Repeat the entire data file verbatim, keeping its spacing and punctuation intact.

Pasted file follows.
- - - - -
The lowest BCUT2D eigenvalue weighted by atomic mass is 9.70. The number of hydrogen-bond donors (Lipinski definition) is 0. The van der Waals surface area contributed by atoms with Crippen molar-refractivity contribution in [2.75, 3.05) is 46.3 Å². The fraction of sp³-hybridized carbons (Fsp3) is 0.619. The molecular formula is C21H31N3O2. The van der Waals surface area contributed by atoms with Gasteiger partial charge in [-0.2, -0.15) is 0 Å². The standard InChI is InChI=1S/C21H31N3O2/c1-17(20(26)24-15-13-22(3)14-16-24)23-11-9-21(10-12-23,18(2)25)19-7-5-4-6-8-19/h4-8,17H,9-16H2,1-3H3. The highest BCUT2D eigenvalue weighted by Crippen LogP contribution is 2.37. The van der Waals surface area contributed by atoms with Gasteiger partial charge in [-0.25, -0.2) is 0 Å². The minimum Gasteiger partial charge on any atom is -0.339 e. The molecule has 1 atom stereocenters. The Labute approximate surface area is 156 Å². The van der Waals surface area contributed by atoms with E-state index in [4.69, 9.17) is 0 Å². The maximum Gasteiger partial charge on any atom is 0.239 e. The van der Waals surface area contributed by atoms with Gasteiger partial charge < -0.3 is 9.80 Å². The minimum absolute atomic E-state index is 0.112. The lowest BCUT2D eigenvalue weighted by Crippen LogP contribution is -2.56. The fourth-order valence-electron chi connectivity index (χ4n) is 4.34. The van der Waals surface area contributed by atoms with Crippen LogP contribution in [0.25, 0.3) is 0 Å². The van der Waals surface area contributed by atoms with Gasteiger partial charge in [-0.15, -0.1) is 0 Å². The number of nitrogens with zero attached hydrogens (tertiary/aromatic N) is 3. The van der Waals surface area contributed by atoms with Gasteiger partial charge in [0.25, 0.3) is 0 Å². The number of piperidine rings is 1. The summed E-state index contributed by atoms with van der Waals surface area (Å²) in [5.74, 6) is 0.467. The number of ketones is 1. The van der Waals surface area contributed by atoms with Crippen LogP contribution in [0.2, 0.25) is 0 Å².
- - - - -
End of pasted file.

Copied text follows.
The lowest BCUT2D eigenvalue weighted by atomic mass is 9.70. The number of hydrogen-bond donors (Lipinski definition) is 0. The van der Waals surface area contributed by atoms with Crippen molar-refractivity contribution in [2.75, 3.05) is 46.3 Å². The fraction of sp³-hybridized carbons (Fsp3) is 0.619. The molecular formula is C21H31N3O2. The van der Waals surface area contributed by atoms with Gasteiger partial charge in [-0.2, -0.15) is 0 Å². The standard InChI is InChI=1S/C21H31N3O2/c1-17(20(26)24-15-13-22(3)14-16-24)23-11-9-21(10-12-23,18(2)25)19-7-5-4-6-8-19/h4-8,17H,9-16H2,1-3H3. The highest BCUT2D eigenvalue weighted by Crippen LogP contribution is 2.37. The van der Waals surface area contributed by atoms with Gasteiger partial charge in [-0.25, -0.2) is 0 Å². The minimum Gasteiger partial charge on any atom is -0.339 e. The molecule has 1 atom stereocenters. The Labute approximate surface area is 156 Å². The van der Waals surface area contributed by atoms with E-state index in [4.69, 9.17) is 0 Å². The maximum Gasteiger partial charge on any atom is 0.239 e. The van der Waals surface area contributed by atoms with Gasteiger partial charge < -0.3 is 9.80 Å². The minimum absolute atomic E-state index is 0.112. The lowest BCUT2D eigenvalue weighted by Crippen LogP contribution is -2.56. The fourth-order valence-electron chi connectivity index (χ4n) is 4.34. The van der Waals surface area contributed by atoms with Crippen LogP contribution in [0.25, 0.3) is 0 Å². The van der Waals surface area contributed by atoms with Gasteiger partial charge in [-0.15, -0.1) is 0 Å². The number of nitrogens with zero attached hydrogens (tertiary/aromatic N) is 3. The van der Waals surface area contributed by atoms with Gasteiger partial charge in [0.25, 0.3) is 0 Å². The number of piperidine rings is 1. The summed E-state index contributed by atoms with van der Waals surface area (Å²) in [5.74, 6) is 0.467. The number of ketones is 1. The van der Waals surface area contributed by atoms with Crippen LogP contribution in [0.2, 0.25) is 0 Å².